Guest
 
Posts: n/a
This is a ridiculous post. This is a free country with free speech.
 
May 7th, 2002, 02:26 PM
  #14  
tivertonhouse
Guest
 
Posts: n/a
At the high school level at a non-urban country school like Mannings or other non-boarding 'public' high schools in Savannah La Mar, a busy marketing town 1 hour from Negril, EACH SEMESTER costs parents of a qualifying (i.e.,pass the tests)student aboutUS$100 vs. average daily wage of US$10-15. Plus,books,supplies,transport,food,etc.There are no'financial aid'/scholarship/grants And yes, just like Depression-age kids, Jamaicans walk long distances to school -- or mini-bus it if they have the fare. Stop kvetching and count yourself lucky....
 
May 7th, 2002, 02:47 PM
  #15  
Irv
Guest
 
Posts: n/a
Okay, let's see: 2 parents working 22 days per month at say $12.50 per day = $550.00 per month x's 3 months = $1650.00 per semester assuming 3 months in a semester. School costs $100.00 per semester. The $100.00 represents 6% of the total pay. What per cent of your total pay do you spend on your children to educate them? Is this extraordinarily high? Do any of your children in high school have jobs?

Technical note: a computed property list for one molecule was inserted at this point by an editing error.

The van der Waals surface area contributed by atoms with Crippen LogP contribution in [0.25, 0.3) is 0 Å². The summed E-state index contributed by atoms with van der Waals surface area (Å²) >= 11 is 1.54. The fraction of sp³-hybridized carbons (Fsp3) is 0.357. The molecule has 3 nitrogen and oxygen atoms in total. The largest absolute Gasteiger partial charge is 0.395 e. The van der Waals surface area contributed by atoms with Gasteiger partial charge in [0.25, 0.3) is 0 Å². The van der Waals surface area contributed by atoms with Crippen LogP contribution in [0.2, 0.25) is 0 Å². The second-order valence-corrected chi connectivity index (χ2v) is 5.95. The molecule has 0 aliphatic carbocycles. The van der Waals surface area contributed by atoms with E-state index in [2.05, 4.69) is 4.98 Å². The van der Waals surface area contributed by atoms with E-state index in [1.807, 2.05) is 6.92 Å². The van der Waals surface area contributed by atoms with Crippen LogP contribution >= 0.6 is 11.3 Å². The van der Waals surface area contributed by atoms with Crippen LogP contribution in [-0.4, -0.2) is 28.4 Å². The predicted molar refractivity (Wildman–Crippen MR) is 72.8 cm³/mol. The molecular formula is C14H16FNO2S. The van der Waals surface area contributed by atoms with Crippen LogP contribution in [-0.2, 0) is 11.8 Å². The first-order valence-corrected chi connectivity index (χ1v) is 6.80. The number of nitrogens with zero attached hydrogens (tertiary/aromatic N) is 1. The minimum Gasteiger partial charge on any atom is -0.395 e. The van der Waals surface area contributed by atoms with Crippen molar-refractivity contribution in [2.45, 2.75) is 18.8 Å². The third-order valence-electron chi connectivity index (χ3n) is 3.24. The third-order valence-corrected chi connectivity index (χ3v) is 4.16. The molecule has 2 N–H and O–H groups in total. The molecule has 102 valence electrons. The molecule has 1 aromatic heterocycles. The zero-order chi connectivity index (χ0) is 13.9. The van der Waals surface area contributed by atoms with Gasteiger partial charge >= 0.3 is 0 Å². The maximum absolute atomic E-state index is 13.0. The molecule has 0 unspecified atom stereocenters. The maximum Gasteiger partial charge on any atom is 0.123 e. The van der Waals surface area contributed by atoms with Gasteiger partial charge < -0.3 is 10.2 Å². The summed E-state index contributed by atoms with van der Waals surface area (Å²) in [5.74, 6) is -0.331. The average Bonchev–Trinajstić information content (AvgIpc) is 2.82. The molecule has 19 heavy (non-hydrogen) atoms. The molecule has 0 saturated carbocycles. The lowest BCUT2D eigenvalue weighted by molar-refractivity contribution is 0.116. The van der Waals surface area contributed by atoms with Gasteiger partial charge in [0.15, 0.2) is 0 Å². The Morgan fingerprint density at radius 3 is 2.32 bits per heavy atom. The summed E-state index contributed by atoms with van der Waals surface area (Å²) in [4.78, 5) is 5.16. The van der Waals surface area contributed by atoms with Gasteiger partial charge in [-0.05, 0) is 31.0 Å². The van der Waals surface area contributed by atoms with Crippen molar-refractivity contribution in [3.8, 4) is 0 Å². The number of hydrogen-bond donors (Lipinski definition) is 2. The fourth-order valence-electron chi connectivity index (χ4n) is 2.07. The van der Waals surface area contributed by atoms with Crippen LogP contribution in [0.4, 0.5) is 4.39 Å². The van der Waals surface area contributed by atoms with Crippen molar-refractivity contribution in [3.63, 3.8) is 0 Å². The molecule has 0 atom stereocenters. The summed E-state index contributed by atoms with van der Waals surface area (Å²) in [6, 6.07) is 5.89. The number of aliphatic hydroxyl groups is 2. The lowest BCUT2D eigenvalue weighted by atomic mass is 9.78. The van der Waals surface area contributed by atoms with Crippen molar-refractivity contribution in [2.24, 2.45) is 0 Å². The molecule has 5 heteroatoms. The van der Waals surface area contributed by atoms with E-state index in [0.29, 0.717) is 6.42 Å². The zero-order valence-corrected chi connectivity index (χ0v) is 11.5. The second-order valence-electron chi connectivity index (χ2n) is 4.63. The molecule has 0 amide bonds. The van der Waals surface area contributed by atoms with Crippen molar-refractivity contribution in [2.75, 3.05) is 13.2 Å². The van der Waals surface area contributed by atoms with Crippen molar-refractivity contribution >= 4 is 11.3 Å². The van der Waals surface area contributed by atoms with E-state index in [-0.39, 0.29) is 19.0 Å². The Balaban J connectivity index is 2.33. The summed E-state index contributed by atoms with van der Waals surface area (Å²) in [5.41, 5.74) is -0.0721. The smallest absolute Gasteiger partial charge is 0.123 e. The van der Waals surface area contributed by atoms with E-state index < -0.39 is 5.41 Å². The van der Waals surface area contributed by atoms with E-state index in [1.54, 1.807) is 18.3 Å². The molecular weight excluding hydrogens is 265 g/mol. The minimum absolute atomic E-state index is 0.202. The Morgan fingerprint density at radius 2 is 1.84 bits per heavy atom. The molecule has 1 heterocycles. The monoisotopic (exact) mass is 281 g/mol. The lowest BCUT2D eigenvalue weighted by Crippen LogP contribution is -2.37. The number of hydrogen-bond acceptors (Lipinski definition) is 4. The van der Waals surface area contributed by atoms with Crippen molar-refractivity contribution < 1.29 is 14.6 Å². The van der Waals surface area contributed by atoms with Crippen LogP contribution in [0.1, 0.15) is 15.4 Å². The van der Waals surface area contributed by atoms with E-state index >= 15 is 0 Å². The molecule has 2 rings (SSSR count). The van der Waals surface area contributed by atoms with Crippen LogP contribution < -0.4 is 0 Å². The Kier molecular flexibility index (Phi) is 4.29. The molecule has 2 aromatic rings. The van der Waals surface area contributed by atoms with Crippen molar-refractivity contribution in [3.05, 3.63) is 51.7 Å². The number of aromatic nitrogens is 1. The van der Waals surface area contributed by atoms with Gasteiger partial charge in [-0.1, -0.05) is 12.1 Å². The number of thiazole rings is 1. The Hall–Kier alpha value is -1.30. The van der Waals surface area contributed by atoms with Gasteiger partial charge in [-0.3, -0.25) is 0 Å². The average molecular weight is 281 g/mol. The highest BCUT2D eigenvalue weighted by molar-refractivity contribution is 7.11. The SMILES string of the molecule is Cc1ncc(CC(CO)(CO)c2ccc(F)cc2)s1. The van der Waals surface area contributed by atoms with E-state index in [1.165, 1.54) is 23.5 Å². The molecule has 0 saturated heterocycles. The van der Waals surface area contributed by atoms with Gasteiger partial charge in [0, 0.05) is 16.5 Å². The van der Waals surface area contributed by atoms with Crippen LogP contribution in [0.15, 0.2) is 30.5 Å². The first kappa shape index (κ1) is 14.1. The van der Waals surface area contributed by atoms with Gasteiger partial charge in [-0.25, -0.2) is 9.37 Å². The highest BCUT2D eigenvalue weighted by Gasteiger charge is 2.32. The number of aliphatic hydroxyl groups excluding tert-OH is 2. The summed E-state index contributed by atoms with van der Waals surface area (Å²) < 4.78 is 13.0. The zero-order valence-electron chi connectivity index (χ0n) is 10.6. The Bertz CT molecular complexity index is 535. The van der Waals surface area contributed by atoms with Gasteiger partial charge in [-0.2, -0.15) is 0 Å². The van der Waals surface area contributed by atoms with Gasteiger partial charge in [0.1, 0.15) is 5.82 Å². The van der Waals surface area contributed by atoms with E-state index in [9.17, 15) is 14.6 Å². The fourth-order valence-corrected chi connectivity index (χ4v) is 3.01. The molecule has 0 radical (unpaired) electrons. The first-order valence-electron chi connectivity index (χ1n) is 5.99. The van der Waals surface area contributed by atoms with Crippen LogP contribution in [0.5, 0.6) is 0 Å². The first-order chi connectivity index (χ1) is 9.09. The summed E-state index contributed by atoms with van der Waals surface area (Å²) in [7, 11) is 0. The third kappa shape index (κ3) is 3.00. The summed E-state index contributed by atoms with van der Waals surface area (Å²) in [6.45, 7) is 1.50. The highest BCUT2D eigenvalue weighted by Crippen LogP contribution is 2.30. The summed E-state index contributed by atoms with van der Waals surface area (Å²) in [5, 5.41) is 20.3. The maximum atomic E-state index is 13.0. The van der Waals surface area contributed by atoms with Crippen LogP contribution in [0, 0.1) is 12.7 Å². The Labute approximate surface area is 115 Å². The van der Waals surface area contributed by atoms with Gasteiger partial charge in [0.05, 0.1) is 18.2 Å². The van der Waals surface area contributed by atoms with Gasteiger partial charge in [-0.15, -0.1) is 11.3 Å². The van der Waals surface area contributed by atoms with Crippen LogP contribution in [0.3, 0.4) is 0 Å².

May 7th, 2002, 03:07 PM
  #16  
tivertonhouse
Guest
 
Posts: n/a
IRVee the highly-regarded documentary 'Life and Debt' now making its rounds in the US and on PBS as a repeat. US cost/wage standards do NOT apply in Jamaica where there is also generally ONE parent/childcare provider AT BEST in a 'family', one wage-earner at best and where a frozen scrawny 2 lb chicken is US$8 -- on a US$10/day wage.
I'm not trying to win a pissing contest here --
just trying to let tourists know that life outside resorts is far rougher and tougher on families than they'd imagine -- OR could survive on themselves. Yet, even everyday tough times like these hardly damper the spirit of Jamaicans or one's admiration for them.